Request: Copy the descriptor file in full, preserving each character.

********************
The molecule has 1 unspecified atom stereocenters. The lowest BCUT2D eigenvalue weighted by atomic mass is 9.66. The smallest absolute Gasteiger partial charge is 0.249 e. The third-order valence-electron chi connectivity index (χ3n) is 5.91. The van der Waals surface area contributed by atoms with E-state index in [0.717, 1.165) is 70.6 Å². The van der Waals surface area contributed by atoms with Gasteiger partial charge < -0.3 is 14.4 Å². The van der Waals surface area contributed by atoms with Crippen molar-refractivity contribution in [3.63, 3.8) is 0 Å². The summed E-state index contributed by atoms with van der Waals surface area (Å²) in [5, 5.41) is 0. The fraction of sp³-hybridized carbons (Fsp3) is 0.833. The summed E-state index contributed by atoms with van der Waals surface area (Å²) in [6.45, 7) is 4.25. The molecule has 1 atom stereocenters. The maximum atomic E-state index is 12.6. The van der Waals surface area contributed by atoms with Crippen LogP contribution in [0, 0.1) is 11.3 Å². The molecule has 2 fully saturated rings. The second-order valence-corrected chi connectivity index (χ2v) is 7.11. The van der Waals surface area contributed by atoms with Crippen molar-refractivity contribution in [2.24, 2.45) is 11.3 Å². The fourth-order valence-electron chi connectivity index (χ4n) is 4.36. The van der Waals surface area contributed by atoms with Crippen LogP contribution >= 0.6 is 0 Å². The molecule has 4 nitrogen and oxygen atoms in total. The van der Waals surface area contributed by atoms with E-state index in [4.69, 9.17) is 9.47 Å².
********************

The molecule has 1 unspecified atom stereocenters. The lowest BCUT2D eigenvalue weighted by atomic mass is 9.66. The smallest absolute Gasteiger partial charge is 0.249 e. The third-order valence-electron chi connectivity index (χ3n) is 5.91. The van der Waals surface area contributed by atoms with E-state index in [0.717, 1.165) is 70.6 Å². The van der Waals surface area contributed by atoms with Gasteiger partial charge < -0.3 is 14.4 Å². The van der Waals surface area contributed by atoms with Crippen molar-refractivity contribution in [3.63, 3.8) is 0 Å². The summed E-state index contributed by atoms with van der Waals surface area (Å²) in [5, 5.41) is 0. The fraction of sp³-hybridized carbons (Fsp3) is 0.833. The summed E-state index contributed by atoms with van der Waals surface area (Å²) in [6.45, 7) is 4.25. The molecule has 1 atom stereocenters. The maximum atomic E-state index is 12.6. The van der Waals surface area contributed by atoms with Crippen LogP contribution in [0, 0.1) is 11.3 Å². The molecule has 2 fully saturated rings. The second-order valence-corrected chi connectivity index (χ2v) is 7.11. The van der Waals surface area contributed by atoms with Crippen molar-refractivity contribution in [2.24, 2.45) is 11.3 Å². The fourth-order valence-electron chi connectivity index (χ4n) is 4.36. The van der Waals surface area contributed by atoms with Crippen LogP contribution >= 0.6 is 0 Å². The molecule has 4 nitrogen and oxygen atoms in total. The van der Waals surface area contributed by atoms with E-state index in [4.69, 9.17) is 9.47 Å².